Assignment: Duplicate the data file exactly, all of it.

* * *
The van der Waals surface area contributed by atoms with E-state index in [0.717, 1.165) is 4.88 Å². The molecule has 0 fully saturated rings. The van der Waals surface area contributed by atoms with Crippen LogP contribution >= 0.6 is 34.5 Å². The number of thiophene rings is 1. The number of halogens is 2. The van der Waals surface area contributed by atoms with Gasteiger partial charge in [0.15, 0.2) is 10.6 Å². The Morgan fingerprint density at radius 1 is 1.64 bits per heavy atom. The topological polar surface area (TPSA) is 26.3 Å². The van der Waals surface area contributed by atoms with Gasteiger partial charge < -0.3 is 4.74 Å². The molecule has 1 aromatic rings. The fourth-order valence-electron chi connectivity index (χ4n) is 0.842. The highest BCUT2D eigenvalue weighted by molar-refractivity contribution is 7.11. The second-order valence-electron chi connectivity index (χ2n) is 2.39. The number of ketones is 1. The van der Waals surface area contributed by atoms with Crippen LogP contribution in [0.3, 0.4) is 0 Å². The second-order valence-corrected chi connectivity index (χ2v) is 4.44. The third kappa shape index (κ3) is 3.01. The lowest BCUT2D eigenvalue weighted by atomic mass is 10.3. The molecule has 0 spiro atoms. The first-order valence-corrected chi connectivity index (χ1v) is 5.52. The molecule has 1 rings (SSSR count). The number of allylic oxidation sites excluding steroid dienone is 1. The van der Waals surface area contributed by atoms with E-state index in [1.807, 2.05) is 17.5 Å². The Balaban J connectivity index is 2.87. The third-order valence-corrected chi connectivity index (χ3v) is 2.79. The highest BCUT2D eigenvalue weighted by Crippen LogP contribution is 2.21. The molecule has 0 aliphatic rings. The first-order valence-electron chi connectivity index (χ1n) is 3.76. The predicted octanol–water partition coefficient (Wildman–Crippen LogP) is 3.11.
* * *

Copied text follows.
The van der Waals surface area contributed by atoms with E-state index in [0.717, 1.165) is 4.88 Å². The molecule has 0 fully saturated rings. The van der Waals surface area contributed by atoms with Crippen LogP contribution >= 0.6 is 34.5 Å². The number of thiophene rings is 1. The number of halogens is 2. The van der Waals surface area contributed by atoms with Gasteiger partial charge in [0.15, 0.2) is 10.6 Å². The Morgan fingerprint density at radius 1 is 1.64 bits per heavy atom. The topological polar surface area (TPSA) is 26.3 Å². The van der Waals surface area contributed by atoms with Gasteiger partial charge < -0.3 is 4.74 Å². The molecule has 1 aromatic rings. The fourth-order valence-electron chi connectivity index (χ4n) is 0.842. The highest BCUT2D eigenvalue weighted by molar-refractivity contribution is 7.11. The second-order valence-electron chi connectivity index (χ2n) is 2.39. The number of ketones is 1. The van der Waals surface area contributed by atoms with Crippen LogP contribution in [0.3, 0.4) is 0 Å². The second-order valence-corrected chi connectivity index (χ2v) is 4.44. The third kappa shape index (κ3) is 3.01. The lowest BCUT2D eigenvalue weighted by atomic mass is 10.3. The molecule has 0 spiro atoms. The first-order valence-corrected chi connectivity index (χ1v) is 5.52. The molecule has 1 rings (SSSR count). The number of allylic oxidation sites excluding steroid dienone is 1. The van der Waals surface area contributed by atoms with E-state index in [1.807, 2.05) is 17.5 Å². The Balaban J connectivity index is 2.87. The third-order valence-corrected chi connectivity index (χ3v) is 2.79. The highest BCUT2D eigenvalue weighted by Crippen LogP contribution is 2.21. The molecule has 0 aliphatic rings. The first-order valence-electron chi connectivity index (χ1n) is 3.76. The predicted octanol–water partition coefficient (Wildman–Crippen LogP) is 3.11.